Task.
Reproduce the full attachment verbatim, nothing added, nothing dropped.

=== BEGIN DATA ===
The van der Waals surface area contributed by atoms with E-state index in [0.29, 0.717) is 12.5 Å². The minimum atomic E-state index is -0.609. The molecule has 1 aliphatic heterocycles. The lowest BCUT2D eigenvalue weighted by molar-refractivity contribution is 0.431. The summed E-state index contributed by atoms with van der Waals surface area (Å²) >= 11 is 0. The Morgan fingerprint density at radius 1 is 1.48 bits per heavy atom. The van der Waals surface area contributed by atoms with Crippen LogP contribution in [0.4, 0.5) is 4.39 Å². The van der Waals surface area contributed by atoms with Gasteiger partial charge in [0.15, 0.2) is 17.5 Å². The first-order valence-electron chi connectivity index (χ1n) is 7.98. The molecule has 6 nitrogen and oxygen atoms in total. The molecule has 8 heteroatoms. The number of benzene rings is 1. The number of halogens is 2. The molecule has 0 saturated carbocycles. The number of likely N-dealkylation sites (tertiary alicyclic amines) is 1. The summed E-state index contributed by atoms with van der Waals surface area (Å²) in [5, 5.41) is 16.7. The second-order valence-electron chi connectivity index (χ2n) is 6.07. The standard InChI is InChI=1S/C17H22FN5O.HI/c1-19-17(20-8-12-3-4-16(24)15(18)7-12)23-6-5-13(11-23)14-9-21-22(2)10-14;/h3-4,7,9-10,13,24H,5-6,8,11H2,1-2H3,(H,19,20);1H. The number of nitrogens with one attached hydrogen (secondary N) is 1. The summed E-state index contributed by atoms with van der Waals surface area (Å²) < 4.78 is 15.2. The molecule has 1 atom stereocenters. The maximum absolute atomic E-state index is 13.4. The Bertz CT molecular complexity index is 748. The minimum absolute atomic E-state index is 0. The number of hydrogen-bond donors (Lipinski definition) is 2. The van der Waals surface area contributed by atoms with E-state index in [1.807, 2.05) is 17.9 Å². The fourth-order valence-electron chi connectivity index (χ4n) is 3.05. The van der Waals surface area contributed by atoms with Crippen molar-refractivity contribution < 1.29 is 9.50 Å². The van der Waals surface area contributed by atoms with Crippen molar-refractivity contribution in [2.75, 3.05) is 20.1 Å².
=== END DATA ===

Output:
The van der Waals surface area contributed by atoms with E-state index in [0.29, 0.717) is 12.5 Å². The minimum atomic E-state index is -0.609. The molecule has 1 aliphatic heterocycles. The lowest BCUT2D eigenvalue weighted by molar-refractivity contribution is 0.431. The summed E-state index contributed by atoms with van der Waals surface area (Å²) >= 11 is 0. The Morgan fingerprint density at radius 1 is 1.48 bits per heavy atom. The van der Waals surface area contributed by atoms with Crippen LogP contribution in [0.4, 0.5) is 4.39 Å². The van der Waals surface area contributed by atoms with Gasteiger partial charge in [0.15, 0.2) is 17.5 Å². The first-order valence-electron chi connectivity index (χ1n) is 7.98. The molecule has 6 nitrogen and oxygen atoms in total. The molecule has 8 heteroatoms. The number of benzene rings is 1. The number of halogens is 2. The molecule has 0 saturated carbocycles. The number of likely N-dealkylation sites (tertiary alicyclic amines) is 1. The summed E-state index contributed by atoms with van der Waals surface area (Å²) in [5, 5.41) is 16.7. The second-order valence-electron chi connectivity index (χ2n) is 6.07. The standard InChI is InChI=1S/C17H22FN5O.HI/c1-19-17(20-8-12-3-4-16(24)15(18)7-12)23-6-5-13(11-23)14-9-21-22(2)10-14;/h3-4,7,9-10,13,24H,5-6,8,11H2,1-2H3,(H,19,20);1H. The number of nitrogens with one attached hydrogen (secondary N) is 1. The summed E-state index contributed by atoms with van der Waals surface area (Å²) < 4.78 is 15.2. The molecule has 1 atom stereocenters. The maximum absolute atomic E-state index is 13.4. The Bertz CT molecular complexity index is 748. The minimum absolute atomic E-state index is 0. The number of hydrogen-bond donors (Lipinski definition) is 2. The van der Waals surface area contributed by atoms with E-state index in [1.807, 2.05) is 17.9 Å². The fourth-order valence-electron chi connectivity index (χ4n) is 3.05. The van der Waals surface area contributed by atoms with Crippen molar-refractivity contribution < 1.29 is 9.50 Å². The van der Waals surface area contributed by atoms with Crippen molar-refractivity contribution in [2.75, 3.05) is 20.1 Å².